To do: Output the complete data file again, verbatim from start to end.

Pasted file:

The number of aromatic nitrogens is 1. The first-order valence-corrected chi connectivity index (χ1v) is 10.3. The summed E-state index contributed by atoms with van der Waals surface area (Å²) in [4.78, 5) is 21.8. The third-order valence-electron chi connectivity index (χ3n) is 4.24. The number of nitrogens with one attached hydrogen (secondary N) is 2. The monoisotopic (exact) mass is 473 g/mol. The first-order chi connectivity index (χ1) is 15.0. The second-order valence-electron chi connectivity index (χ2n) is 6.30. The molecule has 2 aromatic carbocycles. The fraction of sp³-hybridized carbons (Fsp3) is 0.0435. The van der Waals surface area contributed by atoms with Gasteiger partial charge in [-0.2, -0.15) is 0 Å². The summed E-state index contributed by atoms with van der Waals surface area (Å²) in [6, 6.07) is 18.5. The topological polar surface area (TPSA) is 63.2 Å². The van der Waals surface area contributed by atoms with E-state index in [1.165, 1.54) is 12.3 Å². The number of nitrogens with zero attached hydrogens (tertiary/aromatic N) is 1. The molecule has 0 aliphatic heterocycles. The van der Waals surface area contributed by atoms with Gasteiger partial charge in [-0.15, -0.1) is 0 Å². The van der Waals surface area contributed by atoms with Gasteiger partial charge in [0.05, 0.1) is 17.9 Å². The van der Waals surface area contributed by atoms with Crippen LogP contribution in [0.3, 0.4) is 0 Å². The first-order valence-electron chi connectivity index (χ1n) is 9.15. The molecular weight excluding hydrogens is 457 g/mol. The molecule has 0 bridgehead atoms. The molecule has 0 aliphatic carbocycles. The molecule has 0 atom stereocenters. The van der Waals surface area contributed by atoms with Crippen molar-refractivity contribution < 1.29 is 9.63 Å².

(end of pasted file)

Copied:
The number of aromatic nitrogens is 1. The first-order valence-corrected chi connectivity index (χ1v) is 10.3. The summed E-state index contributed by atoms with van der Waals surface area (Å²) in [4.78, 5) is 21.8. The third-order valence-electron chi connectivity index (χ3n) is 4.24. The number of nitrogens with one attached hydrogen (secondary N) is 2. The monoisotopic (exact) mass is 473 g/mol. The first-order chi connectivity index (χ1) is 15.0. The second-order valence-electron chi connectivity index (χ2n) is 6.30. The molecule has 2 aromatic carbocycles. The fraction of sp³-hybridized carbons (Fsp3) is 0.0435. The van der Waals surface area contributed by atoms with Gasteiger partial charge in [-0.2, -0.15) is 0 Å². The summed E-state index contributed by atoms with van der Waals surface area (Å²) in [6, 6.07) is 18.5. The topological polar surface area (TPSA) is 63.2 Å². The van der Waals surface area contributed by atoms with E-state index in [1.165, 1.54) is 12.3 Å². The number of nitrogens with zero attached hydrogens (tertiary/aromatic N) is 1. The molecule has 0 aliphatic heterocycles. The van der Waals surface area contributed by atoms with Gasteiger partial charge in [-0.15, -0.1) is 0 Å². The van der Waals surface area contributed by atoms with Gasteiger partial charge in [0.05, 0.1) is 17.9 Å². The van der Waals surface area contributed by atoms with Crippen LogP contribution in [0.3, 0.4) is 0 Å². The first-order valence-electron chi connectivity index (χ1n) is 9.15. The molecular weight excluding hydrogens is 457 g/mol. The molecule has 0 bridgehead atoms. The molecule has 0 aliphatic carbocycles. The molecule has 0 atom stereocenters. The van der Waals surface area contributed by atoms with Crippen molar-refractivity contribution < 1.29 is 9.63 Å².